The brain is the most frequent site of crippling and incurable human disease. Although basic neuroscience discoveries are rapidly advancing, these discoveries cannot be leveraged to reduce the burden of human disease unless they are responsibly translated critically evaluated in clinical practice. The time allowed for research training in Neurosurgery has been reduced in favor of funded enfolded clinical Fellowships. Neurosurgeons, however, have unique access to patients with neurological disease. As such, they are ideally positioned to advance basic science and translate neuroscience discoveries into clinical practice. However, training in the principles, costs, and responsible conduct of research is lacking in both medical school curricula and Neurosurgery residency training programs. Thus, there is a clear need to enhance the interests and capability of neurosurgeons as partners in the translation of neuroscience discoveries into humans. The program proposed here will provide a unique and rigorous approach to engage and educate neurosurgeons in these areas. The program will integrate didactic training within the context of the Clinical Research Training Program (CRTP) with specific guidance on career development and mentorship by a multidisciplinary faculty with significant experience in broad areas relevant to neuroscience research and practice - including neurobiology, neuro-oncology, biomedical engineering, clinical research, bioethics, global health, economics, genome science, public policy, brain imaging, molecular physiology, and cognition. The Program Director and an Executive Committee will review program and trainee performance quarterly, as well as review applicants and mentors. Trainees will be recruited during and after residency training from a local, national, and international pool with a particular emphasis on engaging under-represented minorities.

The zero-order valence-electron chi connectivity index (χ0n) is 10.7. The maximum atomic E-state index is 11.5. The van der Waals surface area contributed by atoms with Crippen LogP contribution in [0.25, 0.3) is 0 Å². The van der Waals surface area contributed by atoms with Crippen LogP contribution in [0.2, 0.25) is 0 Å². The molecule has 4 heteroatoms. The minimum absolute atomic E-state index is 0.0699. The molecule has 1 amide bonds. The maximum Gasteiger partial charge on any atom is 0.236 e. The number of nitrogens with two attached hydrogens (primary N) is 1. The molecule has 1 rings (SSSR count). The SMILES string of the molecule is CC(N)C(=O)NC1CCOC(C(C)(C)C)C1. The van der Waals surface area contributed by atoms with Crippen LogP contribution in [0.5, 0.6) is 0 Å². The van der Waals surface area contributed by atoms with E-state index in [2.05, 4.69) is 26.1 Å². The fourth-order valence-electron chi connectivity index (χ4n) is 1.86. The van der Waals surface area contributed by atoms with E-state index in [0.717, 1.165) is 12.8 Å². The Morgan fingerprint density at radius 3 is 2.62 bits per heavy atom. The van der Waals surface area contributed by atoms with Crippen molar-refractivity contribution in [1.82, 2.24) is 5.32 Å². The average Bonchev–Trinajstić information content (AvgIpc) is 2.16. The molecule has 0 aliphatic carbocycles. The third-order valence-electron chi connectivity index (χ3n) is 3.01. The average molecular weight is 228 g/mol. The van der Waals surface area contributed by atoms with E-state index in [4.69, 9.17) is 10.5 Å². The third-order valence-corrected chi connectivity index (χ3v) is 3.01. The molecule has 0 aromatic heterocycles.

Our Specific Aims are to: 1. Educate a diverse group of residents or fellows with training in Neurosurgery in basic neuroscience, statistical methodology, clinical trial conduct, and the responsible conduct of research; 2. Cultivate a mentored research experience in basic, translational, or clinical research; and 3. Guide career development and feedback on grant writing.
The brain is the most frequent site of crippling and incurable human disease. Important basic discoveries, financial models, and health policies in the neurosciences are not being translated into clinical practice where they could reduce the burden of human neurologic disease and reduce costs because Neurosurgeons lack the requisite skills and knowledge base to conduct high-quality clinical, translational, and basic science research despite their unique access to the nervous system and patients with nervous system disease. This proposal describes a program to enhance the interest and capability of Neurosurgeon-scientists who will fill the need to translate basic discoveries into novel treatments for human neurologic diseases.
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